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Interviews Offer Look at Roles of CIA Contractors During Interrogations
Although senior CIA officials in Bangkok were nominally in charge, they deferred to Mitchell, according to several sources familiar with events at the prison.
"There was a big sense of arrogance about him," one source said.
After Abu Zubaida was discharged, the FBI was shut out of the interrogations as Mitchell began establishing the conditions for Abu Zubaida's interrogation -- "creating the atmosphere," as he put it to colleagues.
In the initial stages, Abu Zubaida was stripped of his clothes while CIA officers took turns at low-intensity questioning. Later, Mitchell added sleep deprivation and a constant bombardment of loud music, including tracks by the Red Hot Chili Peppers. After each escalation, he would dispatch an interrogator into Abu Zubaida's cell to issue a single demand: "Tell me what I want to know."
Mitchell sometimes spoke directly to the prisoner, but unlike the CIA officers, he wore a mask, according to two sources familiar with the events in Thailand.
He repeatedly sought authorization from the CIA's Counterterrorist Center for his actions.
"The program was fully put together, vetted and run by the counterterrorism folks at the agency," the former U.S. official said. "CIA headquarters was involved directly in every detail of interrogation. Permission had to be obtained before every technique was used, and the dialogue was very heavy. There were cables and also an IM system. All Mitchell's communications were with the Counterterrorist Center."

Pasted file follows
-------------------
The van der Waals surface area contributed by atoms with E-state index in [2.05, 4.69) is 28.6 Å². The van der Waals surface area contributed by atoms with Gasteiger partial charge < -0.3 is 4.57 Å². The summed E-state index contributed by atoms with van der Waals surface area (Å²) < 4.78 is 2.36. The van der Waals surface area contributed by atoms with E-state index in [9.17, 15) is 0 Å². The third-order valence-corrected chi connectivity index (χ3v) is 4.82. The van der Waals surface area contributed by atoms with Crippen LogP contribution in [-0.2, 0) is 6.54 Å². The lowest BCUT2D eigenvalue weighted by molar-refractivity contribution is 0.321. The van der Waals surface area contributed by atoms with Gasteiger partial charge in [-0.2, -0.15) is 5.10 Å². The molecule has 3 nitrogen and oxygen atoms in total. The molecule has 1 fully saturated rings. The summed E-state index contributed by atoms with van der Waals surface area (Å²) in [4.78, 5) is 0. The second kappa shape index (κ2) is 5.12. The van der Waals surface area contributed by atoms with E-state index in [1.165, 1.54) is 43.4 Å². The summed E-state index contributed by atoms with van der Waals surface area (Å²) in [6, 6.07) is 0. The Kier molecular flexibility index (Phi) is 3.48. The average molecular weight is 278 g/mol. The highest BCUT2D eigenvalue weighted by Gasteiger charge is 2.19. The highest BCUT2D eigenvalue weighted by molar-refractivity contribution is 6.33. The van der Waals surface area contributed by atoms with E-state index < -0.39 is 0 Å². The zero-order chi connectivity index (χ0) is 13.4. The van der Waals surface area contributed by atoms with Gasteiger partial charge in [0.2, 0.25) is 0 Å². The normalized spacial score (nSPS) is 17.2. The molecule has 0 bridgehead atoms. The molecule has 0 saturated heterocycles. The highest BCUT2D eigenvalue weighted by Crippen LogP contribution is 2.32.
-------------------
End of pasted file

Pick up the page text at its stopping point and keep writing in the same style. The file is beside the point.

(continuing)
In Bangkok, word circulated among those at the secret site that the tactics had been approved "downtown" -- agency jargon for the White House.
Soufan testified to Congress in May that Abu Zubaida went silent once Mitchell took charge. Within days of the CIA team's arrival, the cables between Bangkok and Langley became devoid of new revelations. Agency officials decided to let the FBI back into the interrogations, but on the condition that forced nudity and sleep deprivation be allowed to continue.
The CIA team lowered the temperature in Abu Zubaida's cell until the detainee turned blue. The FBI turned it back up, setting off a clash over tactics.
Under FBI questioning, Abu Zubaida identified an operative he knew as Abdullah al-Mujahir, the alias, he said, of an American citizen with a Latino name. An investigation involving multiple agencies identified the suspect as Jose Padilla, the al-Qaeda operative later convicted of providing material support for terrorism.
"In two different bits, after sleep deprivation, is when Abu Zubaida gave clues about who Padilla might be," the former U.S. official said. "When that was put together with other CIA sources, they were able to identify who he was. . . . The cables will not show that the FBI just asked friendly questions and got information about Padilla."